Perhaps there isn’t a chronological story to Introduction, no distinct arc, just as there isn’t in life. In the album’s stunning closer “The Wall & I,” Devaney is still apart, a ghost passing around other people’s lives: “I am only dust in this light.” But the whole song is a surging, powerful thing, a constant build towards the final release of the album’s most moving chorus. It is as “end credits music” as they come, the kind of song you imagine in the background as you narrativize your own life. But this time, the movie’s different. Once more, Introduction, Presence takes you outside of yourself, but suddenly it isn’t dislocation but transformation. Suddenly it’s not watching life unfold at arm’s length, but feeling life anew, vivid and overwhelming.
Nation Of Language’s debut is, true to its name, a sort of introductory statement. In many ways you could perceive it as a collection of vignettes more than a linear narrative from point A to point B. But by the end, something coalesces — the band discovers its voice, and uses that voice to draw lines from past to present and future, making each small or momentous struggle feel equally evocative. It comes together into a work that feels born of and for a certain passage in life: when you have the nagging sense of no longer being young but not knowing what real life is even supposed to look like anymore, when you are starting to feel as if you’re too young to have anything figured out but too old to still be thinking that way.
“I stared up the wall and he said/ ‘I don’t know’ is not an answer to the question,” Devaney sings in “The Wall & I.” It’s a bit of a manifesto for the longing that runs through Introduction, Presence, but it’s a trick, too. These are the kinds of songs that start to feel like that answer: the sound of your life rushing by and the snapshots you manage to save, piecing them together to figure out who you’re supposed to become.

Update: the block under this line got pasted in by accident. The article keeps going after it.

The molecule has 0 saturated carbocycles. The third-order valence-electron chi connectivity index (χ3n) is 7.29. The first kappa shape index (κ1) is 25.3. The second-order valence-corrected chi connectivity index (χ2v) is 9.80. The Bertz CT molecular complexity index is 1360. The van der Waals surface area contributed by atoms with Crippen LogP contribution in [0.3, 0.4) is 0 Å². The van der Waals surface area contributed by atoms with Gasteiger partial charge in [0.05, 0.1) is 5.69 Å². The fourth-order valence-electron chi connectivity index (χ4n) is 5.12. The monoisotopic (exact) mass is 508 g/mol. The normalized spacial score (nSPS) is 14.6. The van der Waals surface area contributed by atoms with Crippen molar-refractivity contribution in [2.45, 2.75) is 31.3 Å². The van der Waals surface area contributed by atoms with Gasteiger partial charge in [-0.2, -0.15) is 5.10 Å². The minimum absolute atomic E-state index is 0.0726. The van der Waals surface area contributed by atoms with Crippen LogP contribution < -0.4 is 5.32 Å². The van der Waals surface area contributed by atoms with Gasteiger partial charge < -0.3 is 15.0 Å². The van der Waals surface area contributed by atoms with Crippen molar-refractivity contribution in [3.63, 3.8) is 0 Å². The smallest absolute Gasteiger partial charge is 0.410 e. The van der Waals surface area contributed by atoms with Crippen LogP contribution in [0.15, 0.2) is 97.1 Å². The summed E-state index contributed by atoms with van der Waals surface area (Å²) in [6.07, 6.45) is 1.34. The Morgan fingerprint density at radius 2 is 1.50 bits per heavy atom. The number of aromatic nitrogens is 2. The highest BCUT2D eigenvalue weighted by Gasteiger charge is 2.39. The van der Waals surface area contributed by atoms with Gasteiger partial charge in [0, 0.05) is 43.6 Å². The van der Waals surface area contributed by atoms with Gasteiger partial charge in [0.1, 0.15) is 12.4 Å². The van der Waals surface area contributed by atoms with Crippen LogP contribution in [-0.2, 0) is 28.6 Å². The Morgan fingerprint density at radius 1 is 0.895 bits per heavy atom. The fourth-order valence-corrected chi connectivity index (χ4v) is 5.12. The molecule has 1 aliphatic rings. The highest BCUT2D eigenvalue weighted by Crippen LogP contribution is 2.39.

Introduction, Presence is out 5/22. You can buy it here.
Other albums of note out this week:
• The 1975’s long-awaited Notes On A Conditional Form, which we’ll talk about more soon.
• Woods’ characteristically warm, psych-tinged indie endeavor Strange To Explain.
• Steve Earle & The Dukes’ Ghosts Of West Virginia, a sister project to Earle’s music for the play Coal Country.
• Throwing Muses’ first album in seven years, Sun Racket.
• Indigo Girls’ first album in five years, Look Long.
• Moodymann’s Sinner followup, Taken Away.
• Gunna’s as-yet-unheard Wunna.
• Grizzly Bear’s Christopher Bear’s debut as Fools, Fools’ Harp Vol. 1.
• Tim Burgess’ latest solo outing, I Love The New Sky.
• Bill Nace’s improvisational/experimental Both.
• Harrington, Gustin, & Zahn’s Tura Lura.
• Roadside Graves’ That’s Why We’re Running Away.
• Katie Von Schleicher’s latest, Consummation.